A very strong high-pressure system out west brought numerous record high temperatures to California over the weekend. Tropical moisture from the south will add scattered thunderstorms to the high elevations. The extreme heat remains in place into Wednesday along with very warm over-night temperatures. These growing conditions will increase mold, mildew, and disease pressure in the fields along with of course heat-related damage.
Insect populations that were already beginning to become problematic are also sure to rise in the very hot temperatures. The extreme heat will also affect the quality and shelf life of the spring mix, baby leaf, and processed leaf items. Other issues likely to arise include fringe burn, internal burn, discoloration, seeders, and weaker texture. This is an industry-wide problem affecting most of the growers and shippers.
We are experiencing an extreme heat event in the Strawberry growing regions of Salinas, Watsonville and Santa Maria which will last 5 to 8 days. Coastal regions are expected to reach the mid-80s to low 90s while inland areas will easily reach triple digits. With the end of the Salinas/ Watsonville season approaching the plants are in their last growth phase. We expect to see full red fruit, but please adjust your pars as shelf life will be shorter than usual. Santa Maria Fall crop has just begun and is expected to pick up in numbers as we move into the end of the month. Strawberry supplies are sure to take a hit in these hot temperatures.
Overall, the market is tight with several regions being done for the season. The San Joaquin Valley is
experiencing extremely high temperatures (highs in the 110-112) and packinghouses will shut down early this week for their employees’ well-being and fruit to change from a firmness standpoint. Citrus, in general,
is trending on the smaller side.
August is here and the California Valencia markets continue to be very strong. Demand exceeds supply and
prices are higher. We expect this trend to continue until the end of the season in October and transition to CA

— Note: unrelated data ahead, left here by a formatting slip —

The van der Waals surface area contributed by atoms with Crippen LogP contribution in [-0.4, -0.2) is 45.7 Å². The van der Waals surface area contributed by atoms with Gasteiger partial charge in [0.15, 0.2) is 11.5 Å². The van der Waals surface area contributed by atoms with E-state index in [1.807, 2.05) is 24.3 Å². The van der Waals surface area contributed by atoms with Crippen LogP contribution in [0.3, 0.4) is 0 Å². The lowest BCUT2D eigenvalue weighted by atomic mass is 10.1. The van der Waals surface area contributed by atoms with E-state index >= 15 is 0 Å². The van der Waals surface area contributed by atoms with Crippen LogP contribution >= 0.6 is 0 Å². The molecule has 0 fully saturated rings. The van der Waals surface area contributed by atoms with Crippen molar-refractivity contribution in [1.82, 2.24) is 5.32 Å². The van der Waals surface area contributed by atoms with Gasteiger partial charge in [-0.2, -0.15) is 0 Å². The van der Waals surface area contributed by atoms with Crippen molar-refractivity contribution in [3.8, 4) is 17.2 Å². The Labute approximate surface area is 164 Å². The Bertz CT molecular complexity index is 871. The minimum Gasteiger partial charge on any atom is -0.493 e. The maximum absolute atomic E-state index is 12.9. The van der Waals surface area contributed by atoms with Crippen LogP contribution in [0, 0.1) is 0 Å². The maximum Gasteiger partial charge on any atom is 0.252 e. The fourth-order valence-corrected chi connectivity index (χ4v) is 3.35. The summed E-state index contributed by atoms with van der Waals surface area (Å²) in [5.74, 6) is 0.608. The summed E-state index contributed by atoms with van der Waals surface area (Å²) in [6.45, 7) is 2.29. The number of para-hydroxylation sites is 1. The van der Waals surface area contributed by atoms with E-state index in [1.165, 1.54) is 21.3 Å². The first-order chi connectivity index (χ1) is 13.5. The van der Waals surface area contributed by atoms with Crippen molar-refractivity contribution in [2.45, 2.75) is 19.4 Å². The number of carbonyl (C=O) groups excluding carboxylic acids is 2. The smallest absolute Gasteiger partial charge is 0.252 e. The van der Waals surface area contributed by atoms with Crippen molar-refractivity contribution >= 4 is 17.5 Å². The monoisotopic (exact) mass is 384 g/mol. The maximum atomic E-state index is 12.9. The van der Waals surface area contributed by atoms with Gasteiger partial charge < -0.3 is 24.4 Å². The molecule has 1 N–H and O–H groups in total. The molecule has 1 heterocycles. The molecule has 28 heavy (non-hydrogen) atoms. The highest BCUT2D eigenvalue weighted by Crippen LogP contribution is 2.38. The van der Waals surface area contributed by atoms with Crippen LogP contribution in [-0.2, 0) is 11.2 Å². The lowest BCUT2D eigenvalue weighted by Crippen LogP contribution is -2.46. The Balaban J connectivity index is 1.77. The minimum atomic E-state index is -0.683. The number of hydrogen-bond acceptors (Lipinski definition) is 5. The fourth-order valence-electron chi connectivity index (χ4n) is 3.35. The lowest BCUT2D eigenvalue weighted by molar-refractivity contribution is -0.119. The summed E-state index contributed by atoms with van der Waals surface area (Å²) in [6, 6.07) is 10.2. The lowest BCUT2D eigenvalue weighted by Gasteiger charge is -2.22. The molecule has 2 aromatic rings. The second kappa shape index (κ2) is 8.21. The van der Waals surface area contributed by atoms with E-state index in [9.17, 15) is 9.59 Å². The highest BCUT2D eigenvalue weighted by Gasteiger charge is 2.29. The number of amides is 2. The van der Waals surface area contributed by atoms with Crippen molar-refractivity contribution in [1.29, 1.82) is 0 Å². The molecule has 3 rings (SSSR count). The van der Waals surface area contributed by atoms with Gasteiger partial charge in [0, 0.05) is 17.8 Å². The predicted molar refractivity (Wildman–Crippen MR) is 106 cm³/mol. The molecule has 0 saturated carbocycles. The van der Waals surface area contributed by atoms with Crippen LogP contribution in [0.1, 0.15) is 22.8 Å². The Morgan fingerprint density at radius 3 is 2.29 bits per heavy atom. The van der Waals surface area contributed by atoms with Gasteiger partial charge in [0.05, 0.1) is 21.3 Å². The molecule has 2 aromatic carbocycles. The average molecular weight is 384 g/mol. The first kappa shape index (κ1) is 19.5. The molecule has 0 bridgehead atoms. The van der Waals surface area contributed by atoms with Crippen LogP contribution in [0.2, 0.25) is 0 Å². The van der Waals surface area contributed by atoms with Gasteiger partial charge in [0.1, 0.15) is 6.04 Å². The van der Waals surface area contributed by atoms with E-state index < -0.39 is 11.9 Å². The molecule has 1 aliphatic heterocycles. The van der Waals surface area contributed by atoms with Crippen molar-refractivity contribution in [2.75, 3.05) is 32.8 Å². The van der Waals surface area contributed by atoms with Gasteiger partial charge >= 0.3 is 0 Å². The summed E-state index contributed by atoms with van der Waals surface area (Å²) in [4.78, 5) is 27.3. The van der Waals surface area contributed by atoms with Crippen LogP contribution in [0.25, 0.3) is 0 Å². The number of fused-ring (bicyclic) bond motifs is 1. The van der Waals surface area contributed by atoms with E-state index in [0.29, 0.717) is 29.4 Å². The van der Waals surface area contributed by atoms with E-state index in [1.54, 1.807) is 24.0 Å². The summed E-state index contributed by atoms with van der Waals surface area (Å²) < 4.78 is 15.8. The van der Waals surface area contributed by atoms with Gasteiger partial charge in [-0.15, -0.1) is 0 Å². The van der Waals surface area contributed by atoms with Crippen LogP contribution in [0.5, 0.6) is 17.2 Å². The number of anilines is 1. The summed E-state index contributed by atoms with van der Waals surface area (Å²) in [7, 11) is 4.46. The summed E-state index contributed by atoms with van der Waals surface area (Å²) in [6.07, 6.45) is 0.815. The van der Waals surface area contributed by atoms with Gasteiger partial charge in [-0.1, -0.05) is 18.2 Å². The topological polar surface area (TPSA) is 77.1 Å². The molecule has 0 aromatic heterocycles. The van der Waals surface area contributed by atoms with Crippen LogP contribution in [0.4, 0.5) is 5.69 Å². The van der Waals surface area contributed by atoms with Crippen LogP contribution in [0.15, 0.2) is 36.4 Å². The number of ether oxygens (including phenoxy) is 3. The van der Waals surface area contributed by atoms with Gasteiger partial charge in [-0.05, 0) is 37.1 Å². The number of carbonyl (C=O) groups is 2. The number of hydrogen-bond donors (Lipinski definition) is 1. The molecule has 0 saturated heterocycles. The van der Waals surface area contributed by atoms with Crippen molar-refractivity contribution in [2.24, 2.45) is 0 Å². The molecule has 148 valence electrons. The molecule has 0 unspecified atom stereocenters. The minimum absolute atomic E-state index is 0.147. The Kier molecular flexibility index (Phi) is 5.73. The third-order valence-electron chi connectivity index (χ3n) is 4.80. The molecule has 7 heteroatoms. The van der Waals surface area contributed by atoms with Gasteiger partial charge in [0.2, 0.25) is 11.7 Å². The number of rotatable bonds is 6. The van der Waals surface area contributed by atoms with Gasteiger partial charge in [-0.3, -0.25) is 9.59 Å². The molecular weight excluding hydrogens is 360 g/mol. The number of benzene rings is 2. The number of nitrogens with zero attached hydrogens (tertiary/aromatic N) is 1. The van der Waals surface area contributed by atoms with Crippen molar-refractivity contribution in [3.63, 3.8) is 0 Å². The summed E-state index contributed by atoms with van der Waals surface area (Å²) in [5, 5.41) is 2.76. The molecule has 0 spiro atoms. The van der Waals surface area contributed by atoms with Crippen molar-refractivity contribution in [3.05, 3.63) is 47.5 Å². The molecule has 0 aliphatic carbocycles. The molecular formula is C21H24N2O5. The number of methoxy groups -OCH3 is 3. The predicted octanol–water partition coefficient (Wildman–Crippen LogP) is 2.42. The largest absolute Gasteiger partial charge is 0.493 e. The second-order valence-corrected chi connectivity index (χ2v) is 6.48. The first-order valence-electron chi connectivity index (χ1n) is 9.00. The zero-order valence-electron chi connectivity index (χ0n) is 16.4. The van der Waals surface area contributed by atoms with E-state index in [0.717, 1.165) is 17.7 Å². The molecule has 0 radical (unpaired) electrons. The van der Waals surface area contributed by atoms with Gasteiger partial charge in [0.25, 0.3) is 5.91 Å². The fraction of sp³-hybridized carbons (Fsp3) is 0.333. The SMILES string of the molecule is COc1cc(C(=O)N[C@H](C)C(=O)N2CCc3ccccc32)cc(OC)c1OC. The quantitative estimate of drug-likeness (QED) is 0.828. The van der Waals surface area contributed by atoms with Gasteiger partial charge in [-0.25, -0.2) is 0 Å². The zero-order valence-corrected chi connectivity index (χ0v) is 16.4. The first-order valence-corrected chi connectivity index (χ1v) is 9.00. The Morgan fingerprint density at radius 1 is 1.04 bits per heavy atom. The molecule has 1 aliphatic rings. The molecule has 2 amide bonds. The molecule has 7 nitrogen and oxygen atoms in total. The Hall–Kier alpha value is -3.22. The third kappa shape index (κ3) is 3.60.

Navels. Quality is looking good, but we can still expect to see some green on the shoulders known as the “de-greening” period, which
typically occurs when the weather exceeds the high 90s/low 100s in the Central Valley.
The coastal region is in full swing. The current ratio is 60/40 fancy to choice and we can expect to see more wind scar and cosmetic defects still from that region.
Current lime market is firming up & pricing is rapidly increasing. Large fruit is expected to continue to become scarce. Fruit from new production cycles is being harvested, which consists of predominately small sizes (i.e. 200’s & 230’s). Little rain in Mexico will keep the crop small for an extended time period. Overall, quality is beginning to improve, however, the climate is still extremely hot & humid which
ultimately impacts overall shelf life. High temperatures paired with low precipitation slows down the growing process in the groves and
ultimately impacts yields. The quality caused by heat damage on the limes continues to be an issue. Suppliers are seeing cosmetic defects on the exterior skin with signs of blanching and stylar. The market will continue to tighten up throughout the month of August. Based on current projections, these trends will likely subside in September.
Supplies out of Riverside, CA are very tight. Demand is strong and market prices are active and firm. Texas grapefruit is suffering right now with all the storms, some reports show a 30-40% loss to the entire crop. When weather subsides we’ll know more, but don’t plan on Texas supplies for the season just yet.